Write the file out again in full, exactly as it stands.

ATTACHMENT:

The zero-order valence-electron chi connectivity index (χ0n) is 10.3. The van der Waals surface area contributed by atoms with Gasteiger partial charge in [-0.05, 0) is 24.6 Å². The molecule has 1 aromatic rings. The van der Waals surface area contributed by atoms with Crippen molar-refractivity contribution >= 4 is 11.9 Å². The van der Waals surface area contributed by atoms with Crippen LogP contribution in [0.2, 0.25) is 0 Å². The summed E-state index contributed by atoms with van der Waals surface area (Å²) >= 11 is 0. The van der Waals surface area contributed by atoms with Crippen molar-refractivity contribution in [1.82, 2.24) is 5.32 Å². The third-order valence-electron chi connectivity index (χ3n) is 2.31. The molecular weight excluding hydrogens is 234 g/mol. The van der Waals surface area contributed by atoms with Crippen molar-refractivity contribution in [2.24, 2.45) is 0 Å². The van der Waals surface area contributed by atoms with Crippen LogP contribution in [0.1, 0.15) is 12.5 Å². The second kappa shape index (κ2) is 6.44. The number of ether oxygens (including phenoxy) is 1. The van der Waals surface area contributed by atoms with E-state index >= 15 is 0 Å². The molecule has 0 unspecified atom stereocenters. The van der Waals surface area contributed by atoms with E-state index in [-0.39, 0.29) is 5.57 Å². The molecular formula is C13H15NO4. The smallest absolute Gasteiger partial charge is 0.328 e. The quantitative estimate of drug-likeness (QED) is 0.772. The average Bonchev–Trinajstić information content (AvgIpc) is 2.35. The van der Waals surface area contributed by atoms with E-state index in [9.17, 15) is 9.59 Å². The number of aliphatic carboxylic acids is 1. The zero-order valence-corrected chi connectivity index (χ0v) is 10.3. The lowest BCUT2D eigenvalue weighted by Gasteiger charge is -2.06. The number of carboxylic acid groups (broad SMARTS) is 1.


The zero-order valence-electron chi connectivity index (χ0n) is 10.3. The van der Waals surface area contributed by atoms with Gasteiger partial charge in [-0.05, 0) is 24.6 Å². The molecule has 1 aromatic rings. The van der Waals surface area contributed by atoms with Crippen molar-refractivity contribution >= 4 is 11.9 Å². The van der Waals surface area contributed by atoms with Crippen LogP contribution in [0.2, 0.25) is 0 Å². The summed E-state index contributed by atoms with van der Waals surface area (Å²) >= 11 is 0. The van der Waals surface area contributed by atoms with Crippen molar-refractivity contribution in [1.82, 2.24) is 5.32 Å². The third-order valence-electron chi connectivity index (χ3n) is 2.31. The molecular weight excluding hydrogens is 234 g/mol. The van der Waals surface area contributed by atoms with Crippen molar-refractivity contribution in [2.24, 2.45) is 0 Å². The van der Waals surface area contributed by atoms with Crippen LogP contribution in [0.1, 0.15) is 12.5 Å². The second kappa shape index (κ2) is 6.44. The number of ether oxygens (including phenoxy) is 1. The van der Waals surface area contributed by atoms with E-state index >= 15 is 0 Å². The molecule has 0 unspecified atom stereocenters. The van der Waals surface area contributed by atoms with E-state index in [-0.39, 0.29) is 5.57 Å². The molecular formula is C13H15NO4. The smallest absolute Gasteiger partial charge is 0.328 e. The quantitative estimate of drug-likeness (QED) is 0.772. The average Bonchev–Trinajstić information content (AvgIpc) is 2.35. The van der Waals surface area contributed by atoms with E-state index in [9.17, 15) is 9.59 Å². The number of aliphatic carboxylic acids is 1. The zero-order valence-corrected chi connectivity index (χ0v) is 10.3. The lowest BCUT2D eigenvalue weighted by Gasteiger charge is -2.06. The number of carboxylic acid groups (broad SMARTS) is 1.